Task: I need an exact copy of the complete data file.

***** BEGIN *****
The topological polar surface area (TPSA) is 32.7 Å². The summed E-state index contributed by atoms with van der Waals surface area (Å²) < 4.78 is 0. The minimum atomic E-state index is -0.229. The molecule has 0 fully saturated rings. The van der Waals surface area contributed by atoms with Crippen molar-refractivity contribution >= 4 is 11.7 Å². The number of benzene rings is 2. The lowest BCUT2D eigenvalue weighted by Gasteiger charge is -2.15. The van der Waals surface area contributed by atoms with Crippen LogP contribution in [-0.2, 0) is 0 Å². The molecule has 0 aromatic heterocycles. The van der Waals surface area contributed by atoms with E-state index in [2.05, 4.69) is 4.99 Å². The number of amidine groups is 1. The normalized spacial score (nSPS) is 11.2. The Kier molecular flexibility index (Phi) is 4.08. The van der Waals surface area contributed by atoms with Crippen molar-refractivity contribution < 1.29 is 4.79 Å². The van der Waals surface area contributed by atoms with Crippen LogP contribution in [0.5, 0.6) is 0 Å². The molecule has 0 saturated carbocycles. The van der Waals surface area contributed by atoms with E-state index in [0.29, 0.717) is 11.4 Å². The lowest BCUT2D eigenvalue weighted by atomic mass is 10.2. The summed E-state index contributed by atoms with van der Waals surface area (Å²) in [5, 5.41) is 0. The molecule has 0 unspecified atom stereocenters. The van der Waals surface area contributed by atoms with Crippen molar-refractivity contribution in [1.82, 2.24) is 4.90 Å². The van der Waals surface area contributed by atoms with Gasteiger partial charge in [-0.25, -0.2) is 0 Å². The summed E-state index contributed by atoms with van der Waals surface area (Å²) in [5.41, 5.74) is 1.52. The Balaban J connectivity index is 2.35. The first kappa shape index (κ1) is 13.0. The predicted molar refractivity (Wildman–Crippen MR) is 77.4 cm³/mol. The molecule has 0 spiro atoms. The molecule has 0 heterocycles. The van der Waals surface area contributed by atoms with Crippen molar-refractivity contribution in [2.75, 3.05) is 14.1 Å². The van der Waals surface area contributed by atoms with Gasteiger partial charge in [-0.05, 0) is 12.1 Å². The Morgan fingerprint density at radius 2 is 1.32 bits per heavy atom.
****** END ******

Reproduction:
The topological polar surface area (TPSA) is 32.7 Å². The summed E-state index contributed by atoms with van der Waals surface area (Å²) < 4.78 is 0. The minimum atomic E-state index is -0.229. The molecule has 0 fully saturated rings. The van der Waals surface area contributed by atoms with Crippen molar-refractivity contribution >= 4 is 11.7 Å². The number of benzene rings is 2. The lowest BCUT2D eigenvalue weighted by Gasteiger charge is -2.15. The van der Waals surface area contributed by atoms with Crippen LogP contribution in [-0.2, 0) is 0 Å². The molecule has 0 aromatic heterocycles. The van der Waals surface area contributed by atoms with E-state index in [2.05, 4.69) is 4.99 Å². The number of amidine groups is 1. The normalized spacial score (nSPS) is 11.2. The Kier molecular flexibility index (Phi) is 4.08. The van der Waals surface area contributed by atoms with Crippen molar-refractivity contribution < 1.29 is 4.79 Å². The van der Waals surface area contributed by atoms with Crippen LogP contribution in [0.5, 0.6) is 0 Å². The molecule has 0 saturated carbocycles. The van der Waals surface area contributed by atoms with E-state index in [0.29, 0.717) is 11.4 Å². The lowest BCUT2D eigenvalue weighted by atomic mass is 10.2. The summed E-state index contributed by atoms with van der Waals surface area (Å²) in [5, 5.41) is 0. The molecule has 0 unspecified atom stereocenters. The van der Waals surface area contributed by atoms with Crippen molar-refractivity contribution in [1.82, 2.24) is 4.90 Å². The van der Waals surface area contributed by atoms with Gasteiger partial charge in [-0.25, -0.2) is 0 Å². The summed E-state index contributed by atoms with van der Waals surface area (Å²) in [5.41, 5.74) is 1.52. The Balaban J connectivity index is 2.35. The first kappa shape index (κ1) is 13.0. The predicted molar refractivity (Wildman–Crippen MR) is 77.4 cm³/mol. The molecule has 0 spiro atoms. The molecule has 0 heterocycles. The van der Waals surface area contributed by atoms with Crippen molar-refractivity contribution in [2.75, 3.05) is 14.1 Å². The van der Waals surface area contributed by atoms with Gasteiger partial charge in [-0.05, 0) is 12.1 Å². The Morgan fingerprint density at radius 2 is 1.32 bits per heavy atom.